In that, UofC Divest sees enough reason to continue its effort.

“We are prepared to pressure the administration, and continue this campaign in new forms for months and years to come – until the University of Chicago divests from human rights abuses, and until Palestinians receive the justice, equity and freedom they deserve,” the coalition said.

Mixed result in Minnesota

At the same time as the divestment debate was taking place in Chicago on Tuesday night, a similar discussion was happening at the University of Minnesota.

But there, divestment advocates emerged with more mixed results.

The UMN Divest campaign said in a press release that it had put forward a resolution cosponsored by 36 campus groups calling for divestment from “four particular companies profiting from human rights violations in the occupied Palestinian territories, the US/Mexico border and in prison detention centers across the world.”

The original resolution called for divestment from Caterpillar, Elbit Systems, G4S and Raytheon.

But during the student government debate, “the resolution was watered down and stripped of its meaning,” UMN Divest said.

It was amended to remove any reference to the specific companies, “leaving only the ask for transparency and the demand to divest from generally any company that profits off violations of human rights.”

According to campus newspaper Minnesota Daily, the move to strike the names of the companies was proposed by Sami Rahamim, president of the campus chapter of Students Supporting Israel.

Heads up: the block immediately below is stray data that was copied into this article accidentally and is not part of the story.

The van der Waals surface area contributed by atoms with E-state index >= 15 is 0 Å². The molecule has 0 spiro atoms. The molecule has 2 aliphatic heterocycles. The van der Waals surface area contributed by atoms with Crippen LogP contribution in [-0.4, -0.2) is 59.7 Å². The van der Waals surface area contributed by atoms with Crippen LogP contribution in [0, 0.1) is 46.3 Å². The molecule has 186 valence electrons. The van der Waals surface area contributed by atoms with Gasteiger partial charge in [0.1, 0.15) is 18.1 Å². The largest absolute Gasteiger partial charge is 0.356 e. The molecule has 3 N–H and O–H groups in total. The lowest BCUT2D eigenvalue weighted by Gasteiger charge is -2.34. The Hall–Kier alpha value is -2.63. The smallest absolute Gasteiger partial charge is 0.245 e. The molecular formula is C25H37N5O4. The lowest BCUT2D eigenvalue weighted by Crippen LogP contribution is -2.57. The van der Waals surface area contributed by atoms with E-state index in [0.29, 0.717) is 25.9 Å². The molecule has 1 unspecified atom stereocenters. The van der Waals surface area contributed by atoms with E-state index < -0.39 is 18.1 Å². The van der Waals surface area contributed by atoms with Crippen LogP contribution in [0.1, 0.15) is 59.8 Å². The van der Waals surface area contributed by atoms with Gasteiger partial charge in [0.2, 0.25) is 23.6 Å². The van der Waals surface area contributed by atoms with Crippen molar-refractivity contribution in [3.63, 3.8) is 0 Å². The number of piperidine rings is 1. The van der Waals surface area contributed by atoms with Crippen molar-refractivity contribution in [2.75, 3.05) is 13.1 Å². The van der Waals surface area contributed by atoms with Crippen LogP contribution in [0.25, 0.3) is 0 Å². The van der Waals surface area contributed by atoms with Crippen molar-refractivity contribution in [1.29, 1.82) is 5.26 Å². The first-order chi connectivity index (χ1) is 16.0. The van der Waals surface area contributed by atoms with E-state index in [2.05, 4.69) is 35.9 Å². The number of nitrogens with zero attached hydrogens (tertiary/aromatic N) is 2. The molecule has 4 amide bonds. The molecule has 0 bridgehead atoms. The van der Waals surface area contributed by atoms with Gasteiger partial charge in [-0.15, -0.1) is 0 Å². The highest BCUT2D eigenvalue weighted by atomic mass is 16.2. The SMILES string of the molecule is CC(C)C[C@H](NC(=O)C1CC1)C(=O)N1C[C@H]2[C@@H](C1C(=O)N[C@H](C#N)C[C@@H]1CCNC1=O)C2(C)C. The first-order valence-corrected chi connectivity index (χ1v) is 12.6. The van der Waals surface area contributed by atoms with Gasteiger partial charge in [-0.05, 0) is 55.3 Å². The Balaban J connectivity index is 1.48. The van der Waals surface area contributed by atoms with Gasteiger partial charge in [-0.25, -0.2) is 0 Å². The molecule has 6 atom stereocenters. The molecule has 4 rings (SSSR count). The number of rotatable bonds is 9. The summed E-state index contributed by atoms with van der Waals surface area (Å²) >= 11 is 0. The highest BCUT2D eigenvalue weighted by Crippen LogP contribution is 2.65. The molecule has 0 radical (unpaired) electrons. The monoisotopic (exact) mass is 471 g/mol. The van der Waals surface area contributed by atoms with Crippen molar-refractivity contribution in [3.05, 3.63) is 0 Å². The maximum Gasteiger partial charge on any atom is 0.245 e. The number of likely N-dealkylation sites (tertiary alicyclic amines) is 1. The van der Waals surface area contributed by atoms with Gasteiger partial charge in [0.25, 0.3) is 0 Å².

“The companies were chosen specifically to target Israel and thereby the Jewish community on campus,” Rahamim said, echoing frequent Israel lobby talking points that opposing Israel’s human rights abuses amounts to anti-Jewish bigotry.

As The Electronic Intifada has reported, Students Supporting Israel bills itself as a “grassroots” initiative to counter the growing movement for Palestinian rights on US campuses, particularly boycott, divestment and sanctions.

But it looks more like astroturf – a manufactured grassroots campaign – backed by well-funded lobby groups closely tied to the Israeli government.

Seeking to water down the resolution may be an indication that pro-Israel groups do not believe they can defeat divestment as a matter of principle, but hope to direct attention away from Israel.

“Still a victory”

Rula Rashid, president of Students for Justice in Palestine at the University of Minnesota and a member of the Minnesota Student Association, expressed disappointment in the result.

“When it comes to human rights violations, it’s black and white. Either a company is violating human rights, or not,” Rashid said. “The lack of transparency that this resolution now carries is a tactic used to silence this narrative. This is essentially saying that human rights violations don’t matter if they are affecting Palestinians.”

Despite this, UMN Divest said “we do support the amended resolution, and see this as an important first step towards a more transparent and socially responsible investment policy.”

“This campaign has allowed us to make important and long lasting connections with other communities on campus, which we will continue to strengthen and build,” the coalition added.

“This was a small victory, but still a victory. We will continue our work towards a more just campus, step by step, in solidarity with our allies.”

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Ali Abunimah

Ali Abunimah's picture

Co-founder of The Electronic Intifada and author of The Battle for Justice in Palestine, now out from Haymarket Books.

Also wrote One Country: A Bold-Proposal to End the Israeli-Palestinian Impasse. Opinions are mine alone.